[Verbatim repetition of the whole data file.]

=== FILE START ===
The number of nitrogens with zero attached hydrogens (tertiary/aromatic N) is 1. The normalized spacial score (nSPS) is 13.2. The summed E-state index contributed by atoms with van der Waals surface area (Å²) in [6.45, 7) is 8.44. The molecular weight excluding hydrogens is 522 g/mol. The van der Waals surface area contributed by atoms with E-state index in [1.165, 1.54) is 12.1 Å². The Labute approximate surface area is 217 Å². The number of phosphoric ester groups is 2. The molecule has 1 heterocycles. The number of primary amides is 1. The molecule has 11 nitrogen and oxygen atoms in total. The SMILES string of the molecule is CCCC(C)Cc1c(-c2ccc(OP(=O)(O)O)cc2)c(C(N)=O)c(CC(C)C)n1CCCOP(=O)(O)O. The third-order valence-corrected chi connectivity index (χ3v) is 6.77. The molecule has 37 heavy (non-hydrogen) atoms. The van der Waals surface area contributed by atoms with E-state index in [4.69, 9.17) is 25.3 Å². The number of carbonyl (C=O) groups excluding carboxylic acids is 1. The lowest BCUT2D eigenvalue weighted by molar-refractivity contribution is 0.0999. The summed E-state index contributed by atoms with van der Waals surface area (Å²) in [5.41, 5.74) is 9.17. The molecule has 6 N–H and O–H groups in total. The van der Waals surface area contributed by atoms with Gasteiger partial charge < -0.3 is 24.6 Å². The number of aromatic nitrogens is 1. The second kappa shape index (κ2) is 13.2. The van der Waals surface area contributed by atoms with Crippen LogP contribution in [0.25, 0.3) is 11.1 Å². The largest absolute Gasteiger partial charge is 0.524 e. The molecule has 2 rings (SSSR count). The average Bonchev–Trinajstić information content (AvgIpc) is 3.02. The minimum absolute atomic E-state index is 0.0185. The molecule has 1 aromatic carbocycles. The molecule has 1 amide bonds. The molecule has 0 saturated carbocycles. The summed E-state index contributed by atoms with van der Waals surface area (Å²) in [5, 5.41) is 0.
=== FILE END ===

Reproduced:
The number of nitrogens with zero attached hydrogens (tertiary/aromatic N) is 1. The normalized spacial score (nSPS) is 13.2. The summed E-state index contributed by atoms with van der Waals surface area (Å²) in [6.45, 7) is 8.44. The molecular weight excluding hydrogens is 522 g/mol. The van der Waals surface area contributed by atoms with E-state index in [1.165, 1.54) is 12.1 Å². The Labute approximate surface area is 217 Å². The number of phosphoric ester groups is 2. The molecule has 1 heterocycles. The number of primary amides is 1. The molecule has 11 nitrogen and oxygen atoms in total. The SMILES string of the molecule is CCCC(C)Cc1c(-c2ccc(OP(=O)(O)O)cc2)c(C(N)=O)c(CC(C)C)n1CCCOP(=O)(O)O. The third-order valence-corrected chi connectivity index (χ3v) is 6.77. The molecule has 37 heavy (non-hydrogen) atoms. The van der Waals surface area contributed by atoms with E-state index in [4.69, 9.17) is 25.3 Å². The number of carbonyl (C=O) groups excluding carboxylic acids is 1. The lowest BCUT2D eigenvalue weighted by molar-refractivity contribution is 0.0999. The summed E-state index contributed by atoms with van der Waals surface area (Å²) in [5.41, 5.74) is 9.17. The molecule has 6 N–H and O–H groups in total. The van der Waals surface area contributed by atoms with Gasteiger partial charge < -0.3 is 24.6 Å². The number of aromatic nitrogens is 1. The second kappa shape index (κ2) is 13.2. The van der Waals surface area contributed by atoms with Crippen LogP contribution in [0.25, 0.3) is 11.1 Å². The largest absolute Gasteiger partial charge is 0.524 e. The molecule has 2 rings (SSSR count). The average Bonchev–Trinajstić information content (AvgIpc) is 3.02. The minimum absolute atomic E-state index is 0.0185. The molecule has 1 aromatic carbocycles. The molecule has 1 amide bonds. The molecule has 0 saturated carbocycles. The summed E-state index contributed by atoms with van der Waals surface area (Å²) in [5, 5.41) is 0.